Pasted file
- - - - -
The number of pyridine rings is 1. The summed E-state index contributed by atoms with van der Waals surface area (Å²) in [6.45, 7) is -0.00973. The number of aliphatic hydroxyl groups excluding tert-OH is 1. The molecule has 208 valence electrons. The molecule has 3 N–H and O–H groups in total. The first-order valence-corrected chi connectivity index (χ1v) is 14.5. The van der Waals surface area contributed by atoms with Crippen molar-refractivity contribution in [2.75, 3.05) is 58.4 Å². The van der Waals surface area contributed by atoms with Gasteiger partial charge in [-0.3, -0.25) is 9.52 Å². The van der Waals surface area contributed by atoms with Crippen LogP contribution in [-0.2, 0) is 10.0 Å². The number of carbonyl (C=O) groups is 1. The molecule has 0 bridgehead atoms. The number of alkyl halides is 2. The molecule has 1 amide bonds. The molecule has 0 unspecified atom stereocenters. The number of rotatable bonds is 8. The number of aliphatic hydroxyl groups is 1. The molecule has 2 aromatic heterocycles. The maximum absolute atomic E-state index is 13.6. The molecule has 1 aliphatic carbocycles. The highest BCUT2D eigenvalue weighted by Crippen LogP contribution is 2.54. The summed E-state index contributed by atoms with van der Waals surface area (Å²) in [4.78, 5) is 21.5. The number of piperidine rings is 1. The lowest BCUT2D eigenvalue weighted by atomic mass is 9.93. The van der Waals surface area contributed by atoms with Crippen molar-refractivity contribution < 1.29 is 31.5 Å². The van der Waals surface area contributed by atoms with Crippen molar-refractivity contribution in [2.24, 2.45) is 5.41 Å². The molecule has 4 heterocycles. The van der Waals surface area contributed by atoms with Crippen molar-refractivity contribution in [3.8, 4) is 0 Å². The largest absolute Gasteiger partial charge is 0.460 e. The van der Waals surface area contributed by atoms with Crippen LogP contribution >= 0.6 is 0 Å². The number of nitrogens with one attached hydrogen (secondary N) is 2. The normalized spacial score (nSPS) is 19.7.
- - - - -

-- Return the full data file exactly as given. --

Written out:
The number of pyridine rings is 1. The summed E-state index contributed by atoms with van der Waals surface area (Å²) in [6.45, 7) is -0.00973. The number of aliphatic hydroxyl groups excluding tert-OH is 1. The molecule has 208 valence electrons. The molecule has 3 N–H and O–H groups in total. The first-order valence-corrected chi connectivity index (χ1v) is 14.5. The van der Waals surface area contributed by atoms with Crippen molar-refractivity contribution in [2.75, 3.05) is 58.4 Å². The van der Waals surface area contributed by atoms with Gasteiger partial charge in [-0.3, -0.25) is 9.52 Å². The van der Waals surface area contributed by atoms with Crippen LogP contribution in [-0.2, 0) is 10.0 Å². The number of carbonyl (C=O) groups is 1. The molecule has 0 bridgehead atoms. The number of alkyl halides is 2. The molecule has 1 amide bonds. The molecule has 0 unspecified atom stereocenters. The number of rotatable bonds is 8. The number of aliphatic hydroxyl groups is 1. The molecule has 2 aromatic heterocycles. The maximum absolute atomic E-state index is 13.6. The molecule has 1 aliphatic carbocycles. The highest BCUT2D eigenvalue weighted by Crippen LogP contribution is 2.54. The summed E-state index contributed by atoms with van der Waals surface area (Å²) in [4.78, 5) is 21.5. The number of piperidine rings is 1. The lowest BCUT2D eigenvalue weighted by atomic mass is 9.93. The van der Waals surface area contributed by atoms with Crippen molar-refractivity contribution < 1.29 is 31.5 Å². The van der Waals surface area contributed by atoms with Crippen molar-refractivity contribution in [2.24, 2.45) is 5.41 Å². The molecule has 4 heterocycles. The van der Waals surface area contributed by atoms with Crippen molar-refractivity contribution in [3.8, 4) is 0 Å². The largest absolute Gasteiger partial charge is 0.460 e. The van der Waals surface area contributed by atoms with Crippen LogP contribution >= 0.6 is 0 Å². The number of nitrogens with one attached hydrogen (secondary N) is 2. The normalized spacial score (nSPS) is 19.7.